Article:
Here is a short lesson I created for church organists who on occasion may be desirous to employ a simple re-harmonization device without getting too carried away. I apologize for the little rant in the beginning of the video about organists getting in the way of the congregation. I too am a frequent offender of this practice. It is part of the organist ego. The devil makes us do it. Bach’s congregation had the same plaint.
This device is simple. Whenever the melody is on the third tone of a chord, or you change the chord to make that note the third, leave the melody where it is but raise the chord up half a step to it’s minor equivalent, then drop it down to its dominant seventh. Keep the voicing open as that will leave a lot of room for inner linear movement and a lot of room other chordal substitutions and leading. If you don’t know what that means, that is okay, listen to your ear. It knows.
I often throw something like this in toward the the end of a verse to signal to the congregation that I am about to do something such as a key change or interlude. I usually only throw in interludes when the liturgical movement calls for it because the people on the dais need more time to get where they’re going or to do what they’re doing. If a choir is processing and they just hit the stairs to the balcony, I may do the same thing.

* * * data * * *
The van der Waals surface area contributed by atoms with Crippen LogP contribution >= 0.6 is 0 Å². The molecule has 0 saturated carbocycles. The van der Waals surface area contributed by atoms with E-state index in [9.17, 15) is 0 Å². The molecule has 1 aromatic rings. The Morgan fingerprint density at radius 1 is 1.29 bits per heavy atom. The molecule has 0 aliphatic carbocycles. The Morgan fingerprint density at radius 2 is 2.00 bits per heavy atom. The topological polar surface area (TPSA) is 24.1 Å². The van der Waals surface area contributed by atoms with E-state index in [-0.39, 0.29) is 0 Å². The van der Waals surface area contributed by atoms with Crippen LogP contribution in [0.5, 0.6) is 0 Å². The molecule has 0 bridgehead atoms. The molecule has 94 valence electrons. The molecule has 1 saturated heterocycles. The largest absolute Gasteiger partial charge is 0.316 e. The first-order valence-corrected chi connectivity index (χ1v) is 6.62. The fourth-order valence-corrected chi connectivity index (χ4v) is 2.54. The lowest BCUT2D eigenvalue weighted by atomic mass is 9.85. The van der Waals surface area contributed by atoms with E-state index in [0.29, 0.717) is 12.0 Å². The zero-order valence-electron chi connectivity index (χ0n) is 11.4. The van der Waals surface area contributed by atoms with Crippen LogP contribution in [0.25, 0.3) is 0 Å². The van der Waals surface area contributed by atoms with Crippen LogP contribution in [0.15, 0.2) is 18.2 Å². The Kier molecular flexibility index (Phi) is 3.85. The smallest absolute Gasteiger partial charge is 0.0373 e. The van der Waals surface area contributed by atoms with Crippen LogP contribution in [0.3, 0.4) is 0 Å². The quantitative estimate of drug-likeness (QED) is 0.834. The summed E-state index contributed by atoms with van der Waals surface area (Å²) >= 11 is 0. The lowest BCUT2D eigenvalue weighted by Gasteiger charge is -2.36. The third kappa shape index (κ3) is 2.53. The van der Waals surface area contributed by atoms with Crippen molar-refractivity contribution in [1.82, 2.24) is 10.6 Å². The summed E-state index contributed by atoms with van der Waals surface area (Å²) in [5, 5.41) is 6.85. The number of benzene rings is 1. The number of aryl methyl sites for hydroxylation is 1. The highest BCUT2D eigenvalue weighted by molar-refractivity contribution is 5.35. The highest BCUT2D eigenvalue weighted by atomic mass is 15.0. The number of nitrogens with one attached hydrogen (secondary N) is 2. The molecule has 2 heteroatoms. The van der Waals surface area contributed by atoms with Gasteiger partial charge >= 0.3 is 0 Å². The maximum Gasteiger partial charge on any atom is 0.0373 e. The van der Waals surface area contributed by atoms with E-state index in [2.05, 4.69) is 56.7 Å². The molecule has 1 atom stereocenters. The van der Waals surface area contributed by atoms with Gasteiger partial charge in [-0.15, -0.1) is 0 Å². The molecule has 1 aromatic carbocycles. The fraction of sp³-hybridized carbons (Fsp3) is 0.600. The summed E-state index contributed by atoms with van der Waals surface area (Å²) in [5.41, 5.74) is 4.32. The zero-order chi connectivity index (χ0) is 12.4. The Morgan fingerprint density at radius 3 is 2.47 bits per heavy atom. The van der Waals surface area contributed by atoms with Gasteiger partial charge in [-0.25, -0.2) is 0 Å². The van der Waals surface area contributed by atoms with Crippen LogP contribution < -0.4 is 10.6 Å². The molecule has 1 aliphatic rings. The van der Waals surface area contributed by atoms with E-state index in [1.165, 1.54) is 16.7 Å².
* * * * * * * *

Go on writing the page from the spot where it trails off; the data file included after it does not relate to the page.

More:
Personally, if I am pew-side of a church, I like to sing the harmony to the hymns and when the organist doesn’t play what’s on the page it renders me mute. Organists need to be cognizant of the text, too. I remember being at a music convention for Pastoral Musicians and on the fifth verse of a hymn, the text stated something about not toiling or mourning for, the gentle presence of God will carry you through the tough times. I thought it ironic that the organist was re-harmonizing, ratcheting up the crescendo pedal and tossing out trite-trumpet-triplets all as we were singing words such as “quiet” and “gentle.”
Read your texts, love your people, help them to sing, hold their hand if necessary. Think of the church in the theater model; the congregants are the actors, God is the audience and you are the prompter. Prompt, don’t hijack.